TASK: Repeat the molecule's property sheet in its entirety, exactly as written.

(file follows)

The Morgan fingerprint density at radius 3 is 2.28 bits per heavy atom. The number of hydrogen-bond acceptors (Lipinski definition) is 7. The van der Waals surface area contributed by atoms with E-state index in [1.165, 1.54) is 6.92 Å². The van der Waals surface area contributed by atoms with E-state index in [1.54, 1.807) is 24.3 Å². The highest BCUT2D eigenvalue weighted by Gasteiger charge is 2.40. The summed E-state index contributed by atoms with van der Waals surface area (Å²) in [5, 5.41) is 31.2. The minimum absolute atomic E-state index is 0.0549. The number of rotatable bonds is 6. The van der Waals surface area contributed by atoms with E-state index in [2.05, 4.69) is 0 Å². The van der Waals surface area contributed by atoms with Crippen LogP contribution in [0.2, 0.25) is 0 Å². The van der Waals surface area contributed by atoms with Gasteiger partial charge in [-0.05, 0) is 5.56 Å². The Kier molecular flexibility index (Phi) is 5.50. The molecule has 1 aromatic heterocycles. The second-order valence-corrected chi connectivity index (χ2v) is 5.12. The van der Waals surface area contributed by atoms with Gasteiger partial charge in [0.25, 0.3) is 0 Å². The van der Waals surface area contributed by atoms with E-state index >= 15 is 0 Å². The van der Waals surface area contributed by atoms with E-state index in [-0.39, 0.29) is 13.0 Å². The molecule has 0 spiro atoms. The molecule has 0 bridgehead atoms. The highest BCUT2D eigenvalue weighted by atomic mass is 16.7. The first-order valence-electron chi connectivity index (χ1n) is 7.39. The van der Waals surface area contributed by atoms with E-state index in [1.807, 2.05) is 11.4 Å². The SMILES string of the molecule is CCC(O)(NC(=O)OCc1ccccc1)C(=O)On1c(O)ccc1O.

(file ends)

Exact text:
The Morgan fingerprint density at radius 3 is 2.28 bits per heavy atom. The number of hydrogen-bond acceptors (Lipinski definition) is 7. The van der Waals surface area contributed by atoms with E-state index in [1.165, 1.54) is 6.92 Å². The van der Waals surface area contributed by atoms with E-state index in [1.54, 1.807) is 24.3 Å². The highest BCUT2D eigenvalue weighted by Gasteiger charge is 2.40. The summed E-state index contributed by atoms with van der Waals surface area (Å²) in [5, 5.41) is 31.2. The minimum absolute atomic E-state index is 0.0549. The number of rotatable bonds is 6. The van der Waals surface area contributed by atoms with E-state index in [2.05, 4.69) is 0 Å². The van der Waals surface area contributed by atoms with Crippen LogP contribution in [0.2, 0.25) is 0 Å². The van der Waals surface area contributed by atoms with Gasteiger partial charge in [-0.05, 0) is 5.56 Å². The Kier molecular flexibility index (Phi) is 5.50. The molecule has 1 aromatic heterocycles. The second-order valence-corrected chi connectivity index (χ2v) is 5.12. The van der Waals surface area contributed by atoms with Gasteiger partial charge in [0.25, 0.3) is 0 Å². The van der Waals surface area contributed by atoms with E-state index >= 15 is 0 Å². The van der Waals surface area contributed by atoms with E-state index in [-0.39, 0.29) is 13.0 Å². The molecule has 0 spiro atoms. The molecule has 0 bridgehead atoms. The highest BCUT2D eigenvalue weighted by atomic mass is 16.7. The first-order valence-electron chi connectivity index (χ1n) is 7.39. The van der Waals surface area contributed by atoms with E-state index in [1.807, 2.05) is 11.4 Å². The SMILES string of the molecule is CCC(O)(NC(=O)OCc1ccccc1)C(=O)On1c(O)ccc1O.